(a) In General.--
Not later than 180 days after the date of the enactment of this Act, the Secretary of State and the Administrator of the United States Agency for International Development shall submit to the Committee on Foreign Affairs of the House of Representatives and the Committee on Foreign Relations of the Senate a report on the monitoring and evaluation of ongoing assistance programs in Syria and to the Syrian people.
(b) Matters To Be Included.--
The report required by subsection (a) shall include--
(1) the specific project monitoring and evaluation plans, including measurable goals and performance metrics for assistance in Syria; and
(2) the major challenges to monitoring and evaluating programs in Syria.

SEC. 302. REPORT ON CERTAIN PERSONS WHO ARE RESPONSIBLE FOR OR COMPLICIT IN CERTAIN HUMAN RIGHTS VIOLATIONS IN SYRIA.
(a) In General.--
Not later than 120 days after the date of the enactment of this Act, the President shall submit to the appropriate congressional committees a detailed report with respect to whether each person described in subsection (b) is a person that meets the requirements described in section 702(b) of the Syria Human Rights Accountability Act of 2012 (22 U.S.C. 8791(b) for purposes of inclusion on the list of persons who are responsible for or complicit in certain human rights abuses under such section. For any such person who is not included in such report, the President should include in the report a description of the reasons why the person was not included, including information on whether sufficient credible evidence of responsibility for such abuses was found.

(b) Persons Described.--
The persons described in this subsection are the following:
(1) Bashar Al-Assad.
(2) Asma Al-Assad.
(3) Rami Makhlouf.
(4) Bouthayna Shaaban.
(5) Walid Moallem.
(6) Ali Al-Salim.
(7) Wael Nader Al-Halqi.
(8) Jamil Hassan.
(9) Suhail Hassan.
(10) Ali Mamluk.
(11) Muhammed Khadour, Deir Ez Zor Military and Security.
(12) Jamal Razzouq, Security Branch 243.
(13) Munzer Ghanam, Air Force Intelligence.
(14) Daas Hasan Ali, Branch 327.
(15) Jassem Ali Jassem Hamad, Political Security.
(16) Samir Muhammad Youssef, Military Intelligence.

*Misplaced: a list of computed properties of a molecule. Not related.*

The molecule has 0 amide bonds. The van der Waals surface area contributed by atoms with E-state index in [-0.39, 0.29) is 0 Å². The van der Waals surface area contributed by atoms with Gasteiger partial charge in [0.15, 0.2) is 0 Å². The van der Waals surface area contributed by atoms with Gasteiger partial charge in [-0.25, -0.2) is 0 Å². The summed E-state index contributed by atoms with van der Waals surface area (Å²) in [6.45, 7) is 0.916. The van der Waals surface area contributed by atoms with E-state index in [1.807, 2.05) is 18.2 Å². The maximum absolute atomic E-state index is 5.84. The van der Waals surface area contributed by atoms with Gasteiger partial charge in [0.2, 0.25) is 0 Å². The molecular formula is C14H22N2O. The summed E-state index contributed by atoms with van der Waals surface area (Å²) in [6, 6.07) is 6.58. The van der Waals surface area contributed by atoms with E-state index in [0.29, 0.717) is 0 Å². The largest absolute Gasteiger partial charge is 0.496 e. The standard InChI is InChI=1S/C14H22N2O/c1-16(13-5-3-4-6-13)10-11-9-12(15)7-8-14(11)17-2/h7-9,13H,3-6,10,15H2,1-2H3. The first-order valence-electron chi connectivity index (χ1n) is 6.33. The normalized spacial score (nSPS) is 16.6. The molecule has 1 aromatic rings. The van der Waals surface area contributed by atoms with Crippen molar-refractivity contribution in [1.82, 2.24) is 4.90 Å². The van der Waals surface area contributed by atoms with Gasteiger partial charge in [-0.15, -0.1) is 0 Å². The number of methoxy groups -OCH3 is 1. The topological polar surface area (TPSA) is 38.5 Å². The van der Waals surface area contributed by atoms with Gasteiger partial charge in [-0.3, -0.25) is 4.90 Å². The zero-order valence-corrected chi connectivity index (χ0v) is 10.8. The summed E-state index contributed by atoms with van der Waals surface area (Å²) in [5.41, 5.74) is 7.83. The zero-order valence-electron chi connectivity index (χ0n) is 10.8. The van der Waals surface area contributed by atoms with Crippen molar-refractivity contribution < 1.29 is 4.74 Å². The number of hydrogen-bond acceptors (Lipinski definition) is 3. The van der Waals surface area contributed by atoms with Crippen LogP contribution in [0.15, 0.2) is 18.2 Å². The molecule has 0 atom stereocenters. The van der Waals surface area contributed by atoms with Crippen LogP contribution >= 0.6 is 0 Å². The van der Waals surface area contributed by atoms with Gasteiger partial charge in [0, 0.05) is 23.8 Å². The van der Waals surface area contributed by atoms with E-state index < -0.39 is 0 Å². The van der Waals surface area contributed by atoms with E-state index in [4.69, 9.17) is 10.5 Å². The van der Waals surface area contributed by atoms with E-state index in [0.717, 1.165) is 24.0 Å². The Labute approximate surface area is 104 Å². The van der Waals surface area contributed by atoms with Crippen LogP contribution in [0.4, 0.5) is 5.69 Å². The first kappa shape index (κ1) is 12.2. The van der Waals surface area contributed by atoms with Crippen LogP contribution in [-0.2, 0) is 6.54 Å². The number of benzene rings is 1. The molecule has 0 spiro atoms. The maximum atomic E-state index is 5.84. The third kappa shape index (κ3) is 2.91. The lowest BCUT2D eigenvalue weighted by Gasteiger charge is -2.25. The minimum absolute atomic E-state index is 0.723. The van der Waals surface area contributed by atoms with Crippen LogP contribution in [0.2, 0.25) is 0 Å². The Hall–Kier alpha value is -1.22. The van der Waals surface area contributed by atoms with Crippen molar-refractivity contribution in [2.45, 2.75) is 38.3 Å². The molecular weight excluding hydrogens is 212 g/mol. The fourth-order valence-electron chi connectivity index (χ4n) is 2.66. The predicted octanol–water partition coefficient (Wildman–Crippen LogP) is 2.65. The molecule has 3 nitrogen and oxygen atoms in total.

(17) Ali Ahmad Dayoub, Air Force Intelligence.
(18) Khaled Muhsen Al-Halabi, Security Branch 335.
(19) Mahmoud Kahila, Political Security.
(20) Zuhair Ahmad Hamad, Provincial Security.
(21) Wafiq Nasser, Security Branch 245.
(22) Qussay Mayoub, Air Force Intelligence.
(23) Muhammad Ammar Sardini, Political Security.
(24) Fouad Hammouda, Military Security.
(25) Hasan Daaboul, Branch 261.
(26) Yahia Wahbi, Air Force Intelligence.
(27) Okab Saqer, Security Branch 318.
(28) Husam Luqa, Political Security.
(29) Sami Al-Hasan, Security Branch 219.
(30) Yassir Deeb, Political Security.
(31) Ibrahim Darwish, Security Branch 220.
(32) Nasser Deeb, Political Security.
(33) Abdullatif Al-Fahed, Security Branch 290.
(34) Adeeb Namer Salamah, Air Force Intelligence.
(35) Akram Muhammed, State Security.
(36) Reyad Abbas, Political Security.
(37) Ali Abdullah Ayoub, Syrian Armed Forces.
(38) Fahd Jassem Al-Freij, Defense Ministry.
(39) Issam Halaq, Air Force.
(40) Ghassan Al-Abdullah, General Intelligence Directorate.
(41) Maher Al-Assad, Republican Guard.
(42) Fahad Al-Farouch.
(43) Rafiq Shahada, Military Intelligence.
(44) Loay Al-Ali, Military Intelligence.
(45) Nawfal Al-Husayn, Military Intelligence.
(46) Muhammad Zamrini, Military Intelligence.
(47) Muhammad Mahallah, Military Intelligence. (c) Form of Report; Public Availability.--
(1) Form.--
The list required by subsection (a) shall be submitted in unclassified form, but may contain a classified annex if necessary.
(2) Public availability.--
The unclassified portion of the list required by paragraph (1) shall be made available to the public and posted on the Web sites of the Department of the Treasury and the Department of State. (d) Definition.--
In this section, the term ``appropriate congressional committees'' means--
(1) the Committee on Foreign Affairs, the Committee on Financial Services, the Committee on Ways and Means, and the Committee on the Judiciary of the House of Representatives; and (2) the Committee on Foreign Relations, the Committee on Banking, Housing, and Urban Affairs, and the Committee on the Judiciary of the Senate.

[[Page H6196]] SEC. 303. ASSESSMENT OF POTENTIAL EFFECTIVENESS OF AND REQUIREMENTS FOR THE ESTABLISHMENT OF SAFE ZONES OR A NO-FLY ZONE IN SYRIA.
(a) In General.--Not later than 90 days after the date of the enactment of this Act, the President shall submit to the appropriate congressional committee a report that--
(1) assesses the potential effectiveness, risks, and operational requirements of the establishment and maintenance of a no-fly zone over part or all of Syria, including--
(A) the operational and legal requirements for United States and coalition air power to establish a no-fly zone in Syria;
(B) the impact a no-fly zone in Syria would have on humanitarian and counterterrorism efforts in Syria and the surrounding region; and
(C) the potential for force contributions from other countries to establish a no-fly zone in Syria; and (2) assesses the potential effectiveness, risks, and operational requirements for the establishment of one or more safe zones in Syria for internally displaced persons or for the facilitation of humanitarian assistance, including--